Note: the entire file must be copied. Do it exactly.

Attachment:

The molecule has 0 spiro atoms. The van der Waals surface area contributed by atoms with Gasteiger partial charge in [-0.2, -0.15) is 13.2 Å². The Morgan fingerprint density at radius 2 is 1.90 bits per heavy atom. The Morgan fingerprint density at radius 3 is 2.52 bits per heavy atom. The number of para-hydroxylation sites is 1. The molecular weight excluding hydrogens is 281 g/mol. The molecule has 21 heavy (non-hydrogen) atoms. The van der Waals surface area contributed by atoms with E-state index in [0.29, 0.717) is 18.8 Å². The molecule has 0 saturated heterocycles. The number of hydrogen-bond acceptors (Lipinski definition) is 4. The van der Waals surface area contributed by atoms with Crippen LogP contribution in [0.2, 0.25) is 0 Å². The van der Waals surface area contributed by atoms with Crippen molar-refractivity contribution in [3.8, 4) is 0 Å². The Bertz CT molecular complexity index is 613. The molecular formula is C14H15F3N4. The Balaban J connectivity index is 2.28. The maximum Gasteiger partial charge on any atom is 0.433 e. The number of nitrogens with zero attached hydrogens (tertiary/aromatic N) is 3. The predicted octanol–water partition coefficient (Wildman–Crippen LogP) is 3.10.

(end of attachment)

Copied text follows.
The molecule has 0 spiro atoms. The van der Waals surface area contributed by atoms with Gasteiger partial charge in [-0.2, -0.15) is 13.2 Å². The Morgan fingerprint density at radius 2 is 1.90 bits per heavy atom. The Morgan fingerprint density at radius 3 is 2.52 bits per heavy atom. The number of para-hydroxylation sites is 1. The molecular weight excluding hydrogens is 281 g/mol. The molecule has 21 heavy (non-hydrogen) atoms. The van der Waals surface area contributed by atoms with E-state index in [0.29, 0.717) is 18.8 Å². The molecule has 0 saturated heterocycles. The number of hydrogen-bond acceptors (Lipinski definition) is 4. The van der Waals surface area contributed by atoms with Crippen LogP contribution in [0.2, 0.25) is 0 Å². The van der Waals surface area contributed by atoms with Crippen molar-refractivity contribution in [3.8, 4) is 0 Å². The Bertz CT molecular complexity index is 613. The molecular formula is C14H15F3N4. The Balaban J connectivity index is 2.28. The maximum Gasteiger partial charge on any atom is 0.433 e. The number of nitrogens with zero attached hydrogens (tertiary/aromatic N) is 3. The predicted octanol–water partition coefficient (Wildman–Crippen LogP) is 3.10.